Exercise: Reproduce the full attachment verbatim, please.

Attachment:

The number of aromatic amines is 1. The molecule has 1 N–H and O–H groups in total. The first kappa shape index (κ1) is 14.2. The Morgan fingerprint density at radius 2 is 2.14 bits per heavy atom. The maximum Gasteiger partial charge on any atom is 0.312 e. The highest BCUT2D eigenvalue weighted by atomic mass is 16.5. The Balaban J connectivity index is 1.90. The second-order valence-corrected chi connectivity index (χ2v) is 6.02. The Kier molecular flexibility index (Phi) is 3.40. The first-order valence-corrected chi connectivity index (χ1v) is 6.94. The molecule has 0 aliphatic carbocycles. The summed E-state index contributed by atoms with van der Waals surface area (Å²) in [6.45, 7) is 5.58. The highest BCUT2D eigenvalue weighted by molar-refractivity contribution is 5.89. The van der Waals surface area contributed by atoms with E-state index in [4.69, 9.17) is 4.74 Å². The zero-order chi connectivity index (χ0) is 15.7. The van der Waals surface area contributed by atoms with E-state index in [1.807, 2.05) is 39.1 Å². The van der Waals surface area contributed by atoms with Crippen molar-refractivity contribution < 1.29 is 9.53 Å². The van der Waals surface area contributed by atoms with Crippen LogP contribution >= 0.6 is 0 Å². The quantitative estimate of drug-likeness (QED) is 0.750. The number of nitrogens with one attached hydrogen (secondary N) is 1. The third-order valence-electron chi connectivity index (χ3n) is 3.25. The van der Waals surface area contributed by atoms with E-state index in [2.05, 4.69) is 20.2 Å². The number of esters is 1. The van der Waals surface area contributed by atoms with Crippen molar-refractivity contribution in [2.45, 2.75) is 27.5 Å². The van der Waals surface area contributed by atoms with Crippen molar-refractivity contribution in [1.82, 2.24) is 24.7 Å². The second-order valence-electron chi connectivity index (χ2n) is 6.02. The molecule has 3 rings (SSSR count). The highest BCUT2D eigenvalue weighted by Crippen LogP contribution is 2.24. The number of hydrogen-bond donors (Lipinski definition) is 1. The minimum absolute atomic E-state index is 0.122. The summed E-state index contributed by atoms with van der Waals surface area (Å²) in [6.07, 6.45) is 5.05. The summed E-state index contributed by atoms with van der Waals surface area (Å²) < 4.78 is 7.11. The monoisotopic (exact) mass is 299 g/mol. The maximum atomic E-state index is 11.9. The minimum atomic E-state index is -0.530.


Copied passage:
The number of aromatic amines is 1. The molecule has 1 N–H and O–H groups in total. The first kappa shape index (κ1) is 14.2. The Morgan fingerprint density at radius 2 is 2.14 bits per heavy atom. The maximum Gasteiger partial charge on any atom is 0.312 e. The highest BCUT2D eigenvalue weighted by atomic mass is 16.5. The Balaban J connectivity index is 1.90. The second-order valence-corrected chi connectivity index (χ2v) is 6.02. The Kier molecular flexibility index (Phi) is 3.40. The first-order valence-corrected chi connectivity index (χ1v) is 6.94. The molecule has 0 aliphatic carbocycles. The summed E-state index contributed by atoms with van der Waals surface area (Å²) in [6.45, 7) is 5.58. The highest BCUT2D eigenvalue weighted by molar-refractivity contribution is 5.89. The van der Waals surface area contributed by atoms with E-state index in [4.69, 9.17) is 4.74 Å². The zero-order chi connectivity index (χ0) is 15.7. The van der Waals surface area contributed by atoms with E-state index in [1.807, 2.05) is 39.1 Å². The van der Waals surface area contributed by atoms with Crippen molar-refractivity contribution < 1.29 is 9.53 Å². The van der Waals surface area contributed by atoms with Crippen LogP contribution >= 0.6 is 0 Å². The quantitative estimate of drug-likeness (QED) is 0.750. The number of nitrogens with one attached hydrogen (secondary N) is 1. The third-order valence-electron chi connectivity index (χ3n) is 3.25. The van der Waals surface area contributed by atoms with E-state index in [2.05, 4.69) is 20.2 Å². The number of esters is 1. The van der Waals surface area contributed by atoms with Crippen molar-refractivity contribution in [2.45, 2.75) is 27.5 Å². The van der Waals surface area contributed by atoms with Crippen molar-refractivity contribution in [1.82, 2.24) is 24.7 Å². The second-order valence-electron chi connectivity index (χ2n) is 6.02. The molecule has 3 rings (SSSR count). The highest BCUT2D eigenvalue weighted by Crippen LogP contribution is 2.24. The number of hydrogen-bond donors (Lipinski definition) is 1. The minimum absolute atomic E-state index is 0.122. The summed E-state index contributed by atoms with van der Waals surface area (Å²) in [6.07, 6.45) is 5.05. The summed E-state index contributed by atoms with van der Waals surface area (Å²) < 4.78 is 7.11. The monoisotopic (exact) mass is 299 g/mol. The maximum atomic E-state index is 11.9. The minimum atomic E-state index is -0.530.